Friday, October 28, 2011

Disasters affect us in many ways.

Damage to or destruction of homes, property and cherished belongings together with the obvious physical effects including loss of loved ones, pain or physical challenges are usually apparent.  Initial short-term emotional effects such as fear, acute anxiety, grief, emotional numbness etc are very common.

However the emotional impact of a disaster often manifests some time later and can continue for many years to come.

Whilst effective disaster management seems to revolve around ‘PPRR’ – Prevention, Preparedness, Response and Recovery, what do we know about the long term human and social effects and how do we recognise the warning signs of a fractured community?

There is overwhelming evidence that disasters can lead to a range of posttraumatic health problems. Over the past several decades, much research has informed us about the array of psychological and physical problems arising from natural and man-made disasters.

In the wake of a disaster, marital conflict and distress rises, increases in divorce rates follow, parent-child conflicts increase and more cases of intra-family violence (child and spouse abuse) have been reported.  Rates of community violence, aggression, drug and alcohol abuse and the rate of legal convictions in the wake of a disaster also increase.

It is thought that whilst the mental health effects of a catastrophe can be felt for years (and sometimes decades) afterwards, the casual link between the disaster and observed mental health problems may not be obvious.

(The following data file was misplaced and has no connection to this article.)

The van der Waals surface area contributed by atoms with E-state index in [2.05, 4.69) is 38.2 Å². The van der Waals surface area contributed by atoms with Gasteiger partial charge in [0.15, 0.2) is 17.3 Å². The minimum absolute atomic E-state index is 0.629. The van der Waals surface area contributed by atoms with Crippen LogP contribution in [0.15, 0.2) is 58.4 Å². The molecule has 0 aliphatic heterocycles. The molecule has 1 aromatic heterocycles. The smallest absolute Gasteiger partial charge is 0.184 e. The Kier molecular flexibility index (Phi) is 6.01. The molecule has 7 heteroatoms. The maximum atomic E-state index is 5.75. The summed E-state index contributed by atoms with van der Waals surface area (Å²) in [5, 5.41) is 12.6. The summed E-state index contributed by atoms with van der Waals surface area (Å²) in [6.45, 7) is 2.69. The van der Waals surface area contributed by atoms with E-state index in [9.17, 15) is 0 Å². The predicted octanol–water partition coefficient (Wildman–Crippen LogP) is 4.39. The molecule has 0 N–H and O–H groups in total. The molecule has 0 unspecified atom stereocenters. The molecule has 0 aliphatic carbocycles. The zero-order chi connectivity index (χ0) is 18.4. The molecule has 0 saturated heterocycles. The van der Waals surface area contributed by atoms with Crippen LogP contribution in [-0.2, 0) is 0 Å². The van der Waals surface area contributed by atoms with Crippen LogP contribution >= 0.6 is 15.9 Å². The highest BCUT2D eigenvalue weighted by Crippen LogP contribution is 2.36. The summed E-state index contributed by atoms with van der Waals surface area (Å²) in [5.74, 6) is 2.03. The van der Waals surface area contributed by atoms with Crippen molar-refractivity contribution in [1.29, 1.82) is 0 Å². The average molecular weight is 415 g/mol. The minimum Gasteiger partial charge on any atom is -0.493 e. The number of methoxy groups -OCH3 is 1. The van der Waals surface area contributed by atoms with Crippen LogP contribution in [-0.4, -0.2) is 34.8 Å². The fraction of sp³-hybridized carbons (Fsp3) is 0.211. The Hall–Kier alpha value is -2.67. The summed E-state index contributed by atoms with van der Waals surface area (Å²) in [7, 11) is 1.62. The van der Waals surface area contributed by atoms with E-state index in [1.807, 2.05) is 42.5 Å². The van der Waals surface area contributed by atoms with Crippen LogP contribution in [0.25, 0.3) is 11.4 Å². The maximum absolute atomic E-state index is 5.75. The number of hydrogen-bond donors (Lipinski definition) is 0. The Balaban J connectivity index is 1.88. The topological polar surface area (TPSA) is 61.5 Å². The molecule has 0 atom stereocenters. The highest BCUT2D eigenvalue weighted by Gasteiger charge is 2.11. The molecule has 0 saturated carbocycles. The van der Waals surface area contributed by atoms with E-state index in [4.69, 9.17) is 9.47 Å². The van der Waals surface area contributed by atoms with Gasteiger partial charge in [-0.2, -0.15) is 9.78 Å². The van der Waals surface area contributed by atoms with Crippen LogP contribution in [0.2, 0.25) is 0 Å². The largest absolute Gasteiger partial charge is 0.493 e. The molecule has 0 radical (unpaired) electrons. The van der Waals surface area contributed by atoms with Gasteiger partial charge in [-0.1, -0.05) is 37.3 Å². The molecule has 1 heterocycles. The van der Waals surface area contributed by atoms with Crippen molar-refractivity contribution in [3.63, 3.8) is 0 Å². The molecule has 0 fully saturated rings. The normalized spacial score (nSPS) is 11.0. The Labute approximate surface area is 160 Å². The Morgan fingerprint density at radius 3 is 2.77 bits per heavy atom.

The impact of disasters on children often goes unnoticed as parents, grandparents and other extended family members are struggling with complex issues.  They have less ability to judge which fears are realistic and which are not and regardless of the source, children’s responses to disasters must be taken seriously.

The Australian & New Zealand Disaster and Emergency Management Conference in Brisbane from April 16 to April 18 next year will feature streams on the emotional impact of disasters (adults, children, volunteer workers etc) and also a workshop on ‘The warning signs of fractured communities’ and the call for papers is now open on the conference website – .

The conference committee are keen to create a comprehensive forum that will grow to become an annual event that will take place either in Australia or New Zealand in years to come and as such would like to see the conference offer professionals (and future professionals) including relevant health care professionals an opportunity to advance and improve approaches, thoughts and opinions and develop expertise, competencies and aptitudes relating to information and facts surrounding preparedness for future disasters, emergencies and hazards and the ability to recover from them quickly and efficiently. 

Please feel free to also submit your ideas re suitable workshops/sessions etc that you believe we should consider including in our conference – please email

Friday, October 7, 2011